Suburban Trust Co. announced yesterday that it will resume accepting applications for Visa credit cards, ending a nearly three-month moratorium on new accounts.

The move follows a decision earlier this month by Suburban to begin charging a $15 membership fee on its 200,000 Visa accounts, effective July 1.

The decision reflects "both demand and the fact that consumers have reduced credit voluntarily on the credit card base," said Thomas Brightman, vice president for marketing.

Brightman said most consumer lending will now be treated by the bank as it was in the days prior to credit controls in terms of customers' access to credit. He also said the bank would consider requests for increased credit limits from Visa customers.

Brightman said that, using seasonally adjusted figures, credit card outstanding balances were down 5 percent from the same time last year. Merchant sales by credit card are down 12 percent, and card issuances are down 9 percent, Brightman said.

In general, Washington-area banks have been as cautious about reversing credit restrictions as they were imposing them after the Federal Reserve Board moved to restrain consumer credit in March.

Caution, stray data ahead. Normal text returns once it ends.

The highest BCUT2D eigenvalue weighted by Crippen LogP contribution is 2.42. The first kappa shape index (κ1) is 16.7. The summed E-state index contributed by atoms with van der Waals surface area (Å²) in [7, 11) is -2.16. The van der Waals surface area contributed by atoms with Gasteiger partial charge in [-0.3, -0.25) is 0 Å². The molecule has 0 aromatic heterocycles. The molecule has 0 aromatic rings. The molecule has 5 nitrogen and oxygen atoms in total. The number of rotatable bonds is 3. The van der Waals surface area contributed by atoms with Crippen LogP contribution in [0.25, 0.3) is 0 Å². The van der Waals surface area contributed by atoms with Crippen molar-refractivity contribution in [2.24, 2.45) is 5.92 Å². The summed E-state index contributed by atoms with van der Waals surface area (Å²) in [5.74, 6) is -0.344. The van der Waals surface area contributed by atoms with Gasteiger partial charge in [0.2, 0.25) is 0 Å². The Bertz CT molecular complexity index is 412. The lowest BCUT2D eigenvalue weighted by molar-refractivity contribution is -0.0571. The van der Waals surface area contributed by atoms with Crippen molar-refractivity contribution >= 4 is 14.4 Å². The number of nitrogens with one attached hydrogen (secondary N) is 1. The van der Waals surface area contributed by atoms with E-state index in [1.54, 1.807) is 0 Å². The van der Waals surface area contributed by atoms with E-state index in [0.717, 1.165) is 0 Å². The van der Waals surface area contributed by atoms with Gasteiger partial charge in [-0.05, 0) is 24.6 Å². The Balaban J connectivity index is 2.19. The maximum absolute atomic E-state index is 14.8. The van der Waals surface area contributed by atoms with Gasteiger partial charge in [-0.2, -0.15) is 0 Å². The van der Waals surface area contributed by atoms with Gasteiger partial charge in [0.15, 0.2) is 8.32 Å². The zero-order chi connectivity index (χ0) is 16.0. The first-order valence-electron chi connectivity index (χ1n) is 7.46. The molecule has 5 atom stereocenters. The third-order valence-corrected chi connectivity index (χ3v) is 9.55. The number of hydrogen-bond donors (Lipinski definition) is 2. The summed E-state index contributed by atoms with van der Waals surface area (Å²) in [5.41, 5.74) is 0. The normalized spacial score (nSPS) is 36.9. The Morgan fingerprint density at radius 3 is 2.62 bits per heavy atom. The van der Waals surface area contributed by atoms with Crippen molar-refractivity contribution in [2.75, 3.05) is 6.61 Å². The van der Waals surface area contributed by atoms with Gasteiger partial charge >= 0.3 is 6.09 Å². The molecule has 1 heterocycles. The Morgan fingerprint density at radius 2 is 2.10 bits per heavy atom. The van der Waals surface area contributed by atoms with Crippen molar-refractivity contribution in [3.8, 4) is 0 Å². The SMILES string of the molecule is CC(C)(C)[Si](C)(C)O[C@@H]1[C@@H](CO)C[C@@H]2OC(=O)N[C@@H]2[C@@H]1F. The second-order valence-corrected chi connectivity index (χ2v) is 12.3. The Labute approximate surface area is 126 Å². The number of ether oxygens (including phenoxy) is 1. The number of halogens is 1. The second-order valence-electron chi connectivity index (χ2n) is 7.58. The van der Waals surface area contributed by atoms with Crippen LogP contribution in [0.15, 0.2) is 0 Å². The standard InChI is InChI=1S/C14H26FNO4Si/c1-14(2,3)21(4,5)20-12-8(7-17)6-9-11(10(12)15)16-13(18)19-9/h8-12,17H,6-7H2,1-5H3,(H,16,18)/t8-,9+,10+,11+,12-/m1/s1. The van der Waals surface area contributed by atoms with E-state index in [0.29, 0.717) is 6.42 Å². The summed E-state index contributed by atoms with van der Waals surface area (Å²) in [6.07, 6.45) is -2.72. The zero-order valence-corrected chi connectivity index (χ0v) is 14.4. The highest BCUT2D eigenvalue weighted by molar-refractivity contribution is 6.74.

"We have not started solicitations and have no plans to start them," said Jack Fox, senior vice president of United Virginia Bank, which has 450,000 Visa customers. Fox said the bank was dissuaded from seeking new card customers right now both by the Federal Reserve's requirement that lenders put 7 1/2 percent of any increase in consumer credit in non-interest-bearing accounts -- which makes more lending expensive -- and uncertainty over consumer response in the face of a recession.

Fox said the bank would increase interest rates from 12 percent to 15 percent on cash advances on credit cards, efective July 1. He also said the bank may consider allowing credit card customers high limits in the future. Although United Virginia never stopped accepting applications for credit cards, once it stopped soliciting them applications dropped "from the thousands to the hundreds," he said.

Central Charge is expected to announce a change in its credit card practices today.